IMPORTANT: Be sure to include excess capacity in such a scenario so that if one of the whitelisted systems goes down, there is still enough capacity to repair your service.

Updating Placement Constraints

Clusters change, and as such so will your placement constraints. However, already running service pods will not be affected by changes in placement constraints. This is because altering a placement constraint might invalidate the current placement of a running pod, and the pod will not be relocated automatically as doing so is a destructive action. We recommend using the following procedure to update the placement constraints of a pod:

  • Update the placement constraint definition in the service.
  • For each affected pod, one at a time, perform a pod replace. This will (destructively) move the pod to be in accordance with the new placement constraints.

Zones Enterprise

Requires: DC/OS 1.11 Enterprise or later.

Placement constraints can be applied to DC/OS zones by referring to the @zone key. For example, one could spread pods across a minimum of three different zones by including this constraint:

[["@zone", "GROUP_BY", "3"]]

WARNING: A service installed without a zone constraint cannot be updated to have one, and a service installed with a zone constraint may not have it removed.

Virtual networks

DC/OS DataStax Enterprise supports deployment on virtual networks on DC/OS (including the dcos overlay network), allowing each container (task) to have its own IP address and not use port resources on the agent machines. This can be specified by passing the following configuration during installation:

{
  "service": {
    "virtual_network_enabled": true
  }
}

NOTE: Once the service is deployed on a virtual network, it cannot be updated to use the host network.

Best Practices

  • Use Mesosphere Enterprise DC/OS’s placement rules to map your cluster nodes or DC to different availability zones to achieve high resiliency.
  • Set up a routine backup service using OpsCenter to back up your business critical data on a regular basis. The data can be stored on the nodes themselves, or on AWS S3 buckets, depending on your IT policy or business needs.
  • Set up a routine repair service using OpsCenter to ensure that all data on a replica is consistent within your clusters.

Node Settings

The following settings may be adjusted to customize the amount of resources allocated to each Node. Datastax’s minimum system requirements must be taken into consideration when adjusting these values. Reducing these values may result in adverse performance and possibly even task failures.

Each of the following settings may be customized under the dsenode configuration section.

Node Count

Customize the Node Count setting (default 3). Consult the docs for minimum node requirements.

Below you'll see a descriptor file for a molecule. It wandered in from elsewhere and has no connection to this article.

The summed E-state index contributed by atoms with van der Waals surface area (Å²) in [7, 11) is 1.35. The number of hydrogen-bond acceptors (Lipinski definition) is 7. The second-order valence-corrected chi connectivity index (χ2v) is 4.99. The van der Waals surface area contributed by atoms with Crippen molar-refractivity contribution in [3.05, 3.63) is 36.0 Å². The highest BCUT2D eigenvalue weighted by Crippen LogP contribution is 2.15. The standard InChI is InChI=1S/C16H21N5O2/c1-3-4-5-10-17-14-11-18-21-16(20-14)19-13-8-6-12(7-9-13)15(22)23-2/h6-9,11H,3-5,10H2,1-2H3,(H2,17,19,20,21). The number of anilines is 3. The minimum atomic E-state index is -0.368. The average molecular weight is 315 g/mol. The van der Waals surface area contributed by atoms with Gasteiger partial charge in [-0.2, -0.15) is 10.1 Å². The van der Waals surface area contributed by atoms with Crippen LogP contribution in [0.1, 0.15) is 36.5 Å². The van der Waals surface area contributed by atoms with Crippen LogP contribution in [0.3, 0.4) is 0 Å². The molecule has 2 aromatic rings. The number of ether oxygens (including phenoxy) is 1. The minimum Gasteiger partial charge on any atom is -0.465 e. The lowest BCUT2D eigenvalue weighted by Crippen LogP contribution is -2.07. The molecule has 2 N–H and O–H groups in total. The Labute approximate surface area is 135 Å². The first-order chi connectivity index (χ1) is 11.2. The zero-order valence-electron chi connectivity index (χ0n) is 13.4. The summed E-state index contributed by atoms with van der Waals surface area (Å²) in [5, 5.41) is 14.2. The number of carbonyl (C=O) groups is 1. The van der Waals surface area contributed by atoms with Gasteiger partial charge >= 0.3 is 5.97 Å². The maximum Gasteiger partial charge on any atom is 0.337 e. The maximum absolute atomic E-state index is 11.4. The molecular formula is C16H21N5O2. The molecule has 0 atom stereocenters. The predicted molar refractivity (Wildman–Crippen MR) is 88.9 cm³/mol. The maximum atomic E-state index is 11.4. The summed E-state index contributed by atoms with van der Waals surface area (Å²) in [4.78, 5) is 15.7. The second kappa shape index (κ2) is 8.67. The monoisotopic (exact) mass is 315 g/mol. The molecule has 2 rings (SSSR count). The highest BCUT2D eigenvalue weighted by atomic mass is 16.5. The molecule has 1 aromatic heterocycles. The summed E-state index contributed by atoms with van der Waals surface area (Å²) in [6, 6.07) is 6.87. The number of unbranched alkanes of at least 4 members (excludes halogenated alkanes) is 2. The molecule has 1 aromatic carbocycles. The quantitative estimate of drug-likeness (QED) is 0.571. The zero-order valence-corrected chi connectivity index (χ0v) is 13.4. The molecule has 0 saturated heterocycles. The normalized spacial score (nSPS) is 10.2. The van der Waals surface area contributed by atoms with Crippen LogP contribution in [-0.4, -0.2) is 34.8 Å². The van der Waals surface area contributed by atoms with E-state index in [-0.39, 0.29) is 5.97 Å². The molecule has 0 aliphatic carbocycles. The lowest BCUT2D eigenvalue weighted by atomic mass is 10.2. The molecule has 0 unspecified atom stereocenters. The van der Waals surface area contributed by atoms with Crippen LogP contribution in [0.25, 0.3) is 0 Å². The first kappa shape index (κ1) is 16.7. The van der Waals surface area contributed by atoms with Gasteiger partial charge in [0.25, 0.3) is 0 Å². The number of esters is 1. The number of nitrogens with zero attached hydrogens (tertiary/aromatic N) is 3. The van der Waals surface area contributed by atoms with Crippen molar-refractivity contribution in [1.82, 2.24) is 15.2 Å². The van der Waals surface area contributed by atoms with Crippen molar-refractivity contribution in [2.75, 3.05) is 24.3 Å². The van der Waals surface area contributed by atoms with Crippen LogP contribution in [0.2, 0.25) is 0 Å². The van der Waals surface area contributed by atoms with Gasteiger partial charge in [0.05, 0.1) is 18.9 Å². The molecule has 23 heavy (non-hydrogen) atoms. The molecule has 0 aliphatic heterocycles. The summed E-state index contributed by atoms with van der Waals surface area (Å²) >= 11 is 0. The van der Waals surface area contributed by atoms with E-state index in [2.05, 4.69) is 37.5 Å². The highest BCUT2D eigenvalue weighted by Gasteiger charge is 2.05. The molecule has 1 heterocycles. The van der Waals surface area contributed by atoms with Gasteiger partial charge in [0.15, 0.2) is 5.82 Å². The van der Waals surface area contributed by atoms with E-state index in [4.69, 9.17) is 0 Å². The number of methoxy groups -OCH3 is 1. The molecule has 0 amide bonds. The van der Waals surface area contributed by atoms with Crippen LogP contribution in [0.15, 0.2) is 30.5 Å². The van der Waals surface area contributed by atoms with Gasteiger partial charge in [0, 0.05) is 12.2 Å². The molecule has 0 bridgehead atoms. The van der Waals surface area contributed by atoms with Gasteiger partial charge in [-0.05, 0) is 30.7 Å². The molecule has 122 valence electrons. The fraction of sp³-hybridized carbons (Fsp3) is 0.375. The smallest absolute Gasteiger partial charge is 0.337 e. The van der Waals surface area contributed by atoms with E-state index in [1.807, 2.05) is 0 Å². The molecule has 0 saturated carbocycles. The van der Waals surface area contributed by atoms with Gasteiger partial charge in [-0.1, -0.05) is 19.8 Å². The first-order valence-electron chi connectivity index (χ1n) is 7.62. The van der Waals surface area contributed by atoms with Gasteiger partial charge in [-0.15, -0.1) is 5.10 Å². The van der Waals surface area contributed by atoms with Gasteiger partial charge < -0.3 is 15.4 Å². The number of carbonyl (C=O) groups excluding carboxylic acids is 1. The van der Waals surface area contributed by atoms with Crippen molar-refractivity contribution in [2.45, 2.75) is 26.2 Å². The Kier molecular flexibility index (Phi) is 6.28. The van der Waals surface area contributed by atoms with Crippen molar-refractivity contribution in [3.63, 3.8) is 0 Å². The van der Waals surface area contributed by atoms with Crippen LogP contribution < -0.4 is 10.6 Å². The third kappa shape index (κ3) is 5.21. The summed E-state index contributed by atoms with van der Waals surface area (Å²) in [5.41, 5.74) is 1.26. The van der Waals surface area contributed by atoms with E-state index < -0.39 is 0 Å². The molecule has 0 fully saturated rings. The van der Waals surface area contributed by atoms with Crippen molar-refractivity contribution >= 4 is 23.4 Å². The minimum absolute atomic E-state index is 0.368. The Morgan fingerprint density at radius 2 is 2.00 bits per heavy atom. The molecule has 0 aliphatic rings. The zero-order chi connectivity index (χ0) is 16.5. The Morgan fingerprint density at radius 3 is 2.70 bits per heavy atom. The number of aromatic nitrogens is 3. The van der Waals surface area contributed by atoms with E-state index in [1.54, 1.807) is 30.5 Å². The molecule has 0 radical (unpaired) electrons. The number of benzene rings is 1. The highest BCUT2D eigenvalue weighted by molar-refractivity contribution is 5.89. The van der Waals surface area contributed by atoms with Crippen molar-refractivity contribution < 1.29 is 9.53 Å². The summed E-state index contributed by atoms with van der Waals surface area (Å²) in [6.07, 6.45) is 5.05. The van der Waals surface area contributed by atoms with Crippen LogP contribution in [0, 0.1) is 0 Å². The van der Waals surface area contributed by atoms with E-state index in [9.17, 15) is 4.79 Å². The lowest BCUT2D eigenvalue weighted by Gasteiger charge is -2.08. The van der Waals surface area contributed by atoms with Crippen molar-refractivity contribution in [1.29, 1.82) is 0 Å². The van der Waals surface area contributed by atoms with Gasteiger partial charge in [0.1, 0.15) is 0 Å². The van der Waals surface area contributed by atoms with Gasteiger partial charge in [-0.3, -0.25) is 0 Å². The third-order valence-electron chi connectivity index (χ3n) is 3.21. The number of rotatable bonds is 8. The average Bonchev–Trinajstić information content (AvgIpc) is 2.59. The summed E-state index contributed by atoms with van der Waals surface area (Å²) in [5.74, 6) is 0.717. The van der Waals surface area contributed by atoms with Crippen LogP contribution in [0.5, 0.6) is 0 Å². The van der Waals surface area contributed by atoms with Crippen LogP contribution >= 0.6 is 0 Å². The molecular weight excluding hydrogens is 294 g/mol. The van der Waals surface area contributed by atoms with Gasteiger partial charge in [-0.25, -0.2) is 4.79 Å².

CPU

The amount of CPU allocated to each Node may be customized. A value of 1.0 equates to one full CPU core on a machine. This value may be customized by editing the cpus value under the dsenode configuration section.

Memory

The amount of RAM allocated to each Node may be customized. This value may be customized by editing the mem value (in MB) under the dsenode configuration section.

If the allocated memory is customized, you must also update the heap value under that section as well. As a rule of thumb we recommend that heap be set to half of mem. For example, for a mem value of 32000, heap should be 16000. If you do not do this, you may see restarted dse-#-node tasks due to memory errors.

Ports

Each port exposed by components may be customized via the service configuration. If you wish to install multiple instances of and have them colocate on the same machines, you must ensure that no ports are common between those instances. Customizing ports is only needed if you require multiple instances sharing a single machine. This customization is optional otherwise.

Each component’s ports may be customized in the following configuration sections:

  • Nodes (as a group): Node placement constraint under dsenode.
  • OpsCenter (if built-in instance is enabled): OpsCenter placement constraint under opscenter.

NOTE: In a multi-DC environment, all DataStax Enterprise DCs within a DSE Cluster must share the same port configuration. Co-location of DSE nodes within the same DSE Cluster is not supported.

Storage Volumes

The DC/OS service supports two volume types:

  • ROOT volumes are effectively an isolated directory on the root volume, sharing IO/spindles with the rest of the host system.
  • MOUNT volumes are a dedicated device or partition on a separate volume, with dedicated IO/spindles.

MOUNT volumes require additional configuration on each DC/OS agent system, so the service currently uses ROOT volumes by default. To ensure reliable and consistent performance in a production environment, you must configure two MOUNT volumes on the machines which will run in your cluster, and then configure the following as MOUNT volumes under dsenode:

  • Persistent data volume type = MOUNT
  • Persistent Solr volume type (if Search is enabled) = MOUNT Using ROOT volumes for these is not supported in production.

Separate volume for commit log data